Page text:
The debate on the future direction of interest rates is heating up with some economists recently predicting a rate rise next year, and even for rates to rise from an historical low of 0.1 per cent currently to 1.25 per cent by late 2023.
Certainly, rising property prices, falling unemployment, an expanding economy and red-hot mineral prices suggest economically, things are going well in Australia. To a large extent they are, but there are underlying conditions that push against the notion of a rate rise.
In a briefing to the press and market economists following the July Policy Board Meeting, RBA Governor Philip Lowe reiterated the need to keep rates low, primarily because wages growth remains subdued.
Lowe said: “for inflation to be sustainably in the 2 to 3 per cent range, it is likely that wages growth will need to exceed 3 per cent”. Furthermore, “we expect it will be a few years still before it increases back above 3 per cent.”
These comments strongly suggest that cash rate increases are unlikely any time soon, and we would rally against calls for cash rate increases next year based on this advice, with the Governor adding “We’re certainly not looking at rate increases in 2022”.
The holistic picture - wages, inflation, unemployment
But inflation is not the only driver of wage growth. The RBA considers for wages growth to top 3 per cent and grow meaningfully will also require the unemployment rate to be close to 4 per cent. It fell from 5.5 per cent in April to 5.1 per cent in May, while inflation came in at 1.1 per cent.
This suggests that the RBA believes the non-accelerating inflation rate of unemployment (NAIRU) – which is the base level of unemployment in an economy that will not push up inflation - is down at that 4 per cent level.
The RBA has also indicated the degree of monetary accommodation needs to be higher in Australia compared to other countries because before the pandemic, wages and inflation in Australia were relatively lower.
Monetary accommodation has been used by the RBA to nurse the economy through the pandemic crisis. It has included buying government bonds to free up investment funds for other activities, providing cheap debt facilities to banks to ensure cheap cost of funds, maintaining ultra low interest rates to relieve the burden on business and households, and a range of other measures.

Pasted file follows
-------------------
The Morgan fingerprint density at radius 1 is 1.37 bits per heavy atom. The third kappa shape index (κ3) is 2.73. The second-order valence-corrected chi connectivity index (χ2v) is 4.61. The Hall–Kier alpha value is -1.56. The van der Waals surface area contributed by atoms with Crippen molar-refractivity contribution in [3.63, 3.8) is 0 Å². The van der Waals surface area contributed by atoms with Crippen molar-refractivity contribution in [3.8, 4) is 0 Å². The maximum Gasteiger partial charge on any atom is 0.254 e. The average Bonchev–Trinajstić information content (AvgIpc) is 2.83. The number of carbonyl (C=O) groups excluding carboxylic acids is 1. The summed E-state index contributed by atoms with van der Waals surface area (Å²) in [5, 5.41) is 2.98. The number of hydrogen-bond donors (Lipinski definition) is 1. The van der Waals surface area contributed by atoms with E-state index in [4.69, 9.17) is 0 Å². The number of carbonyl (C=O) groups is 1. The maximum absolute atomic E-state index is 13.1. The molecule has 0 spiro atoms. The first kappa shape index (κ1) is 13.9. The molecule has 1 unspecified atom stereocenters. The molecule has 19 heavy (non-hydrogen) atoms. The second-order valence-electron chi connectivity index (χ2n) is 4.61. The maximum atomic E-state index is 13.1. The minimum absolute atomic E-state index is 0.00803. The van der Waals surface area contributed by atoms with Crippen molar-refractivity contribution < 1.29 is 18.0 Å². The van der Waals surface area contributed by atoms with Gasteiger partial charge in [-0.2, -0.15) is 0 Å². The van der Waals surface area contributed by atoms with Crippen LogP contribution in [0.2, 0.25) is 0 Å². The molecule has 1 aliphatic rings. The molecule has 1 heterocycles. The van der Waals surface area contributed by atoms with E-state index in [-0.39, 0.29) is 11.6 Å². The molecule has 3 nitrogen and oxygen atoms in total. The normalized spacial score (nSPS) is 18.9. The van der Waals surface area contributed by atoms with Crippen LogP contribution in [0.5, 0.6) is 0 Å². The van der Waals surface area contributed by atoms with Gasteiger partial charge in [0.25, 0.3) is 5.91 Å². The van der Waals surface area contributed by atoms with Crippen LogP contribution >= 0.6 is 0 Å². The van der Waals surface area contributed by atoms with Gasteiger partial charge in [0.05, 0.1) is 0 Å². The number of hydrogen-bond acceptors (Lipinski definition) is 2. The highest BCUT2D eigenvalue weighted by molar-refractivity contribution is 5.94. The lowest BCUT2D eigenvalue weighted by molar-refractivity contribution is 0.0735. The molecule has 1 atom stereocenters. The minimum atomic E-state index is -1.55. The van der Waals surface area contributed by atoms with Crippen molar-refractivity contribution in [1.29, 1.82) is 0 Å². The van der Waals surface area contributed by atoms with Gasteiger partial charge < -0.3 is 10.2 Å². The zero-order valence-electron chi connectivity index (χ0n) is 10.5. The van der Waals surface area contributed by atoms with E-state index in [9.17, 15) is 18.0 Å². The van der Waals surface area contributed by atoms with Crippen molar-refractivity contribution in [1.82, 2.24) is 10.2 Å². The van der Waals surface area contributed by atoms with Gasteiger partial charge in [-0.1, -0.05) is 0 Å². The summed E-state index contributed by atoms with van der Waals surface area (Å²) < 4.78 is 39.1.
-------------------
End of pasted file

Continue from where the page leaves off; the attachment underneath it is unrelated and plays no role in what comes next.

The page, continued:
Ultra low interest rates also make vanilla investments like term deposits and savings accounts unfavourable, as the return may not even match the erosion from tax and inflation. This pushes even mum and dad investors up the risk scale as they seek to maintain their funds, or alternatively they spend the money as returns are so low. This is something the RBA wants as it is economically stimulatory.
Another impact of the RBA rising rates early is that it makes the Australian economy attractive to offshore investors, as the rate of return available here would be higher than other jurisdictions with lower interest rates.
While that is often desirable it also has other consequences, like putting upward pressure on the Australian dollar. A strong dollar reduces the income of exporters, as they mostly deal in US dollars for their offshore sales. It also makes imports cheaper, diverting attention from local products.
To maintain control of the economic narrative, we believe it suggests the RBA is unlikely to lift rates until other central banks begin a more concrete tightening cycle. Our US economics team believes the US Federal Reserve’s first rate hike will be in December 2022.
This does not mean the RBA is maintaining all it’s controls. The RBA has already said it will begin scaling back its asset (bond) purchases in November. This was largely driven by the better-than-expected economic outcomes in the first half of the year.
Moreover, Lowe reiterated that the step-down in purchases “does not represent a withdrawal of support by the RBA”.
The cash rate and the yield target come as a “package”, but for how long?
An indicator of when the RBA signals a rate cut is coming will likely come via the yield target.
The RBA has used its bond purchasing activities to maintain the three-year government bond at a rate it considers desirable to support its broader economic stimulus package. Currently it means purchasing the April 2024 three-year government bond to maintain its yield at 0.25 per cent.
If you consider this like other measures like cheap funding to banks, it is all designed to push investment funds up the yield curve into more riskier assets, as it provides greater stimulatory inputs to the broader economy.
Currently the RBA considers the cash rate and the yield target inextricably linked. However, if it wants to move early on a rate rise it could remove this “package” and separate the yield target and cash rate. For example, if it signals its intention to stop purchasing the April 2024 bond it would indicate it believes the conditions can be met for the cash rate to rise earlier. Such a move would align with our view that a rate rise is more likely in the third quarter of 2023, rather than holding back until 2024.
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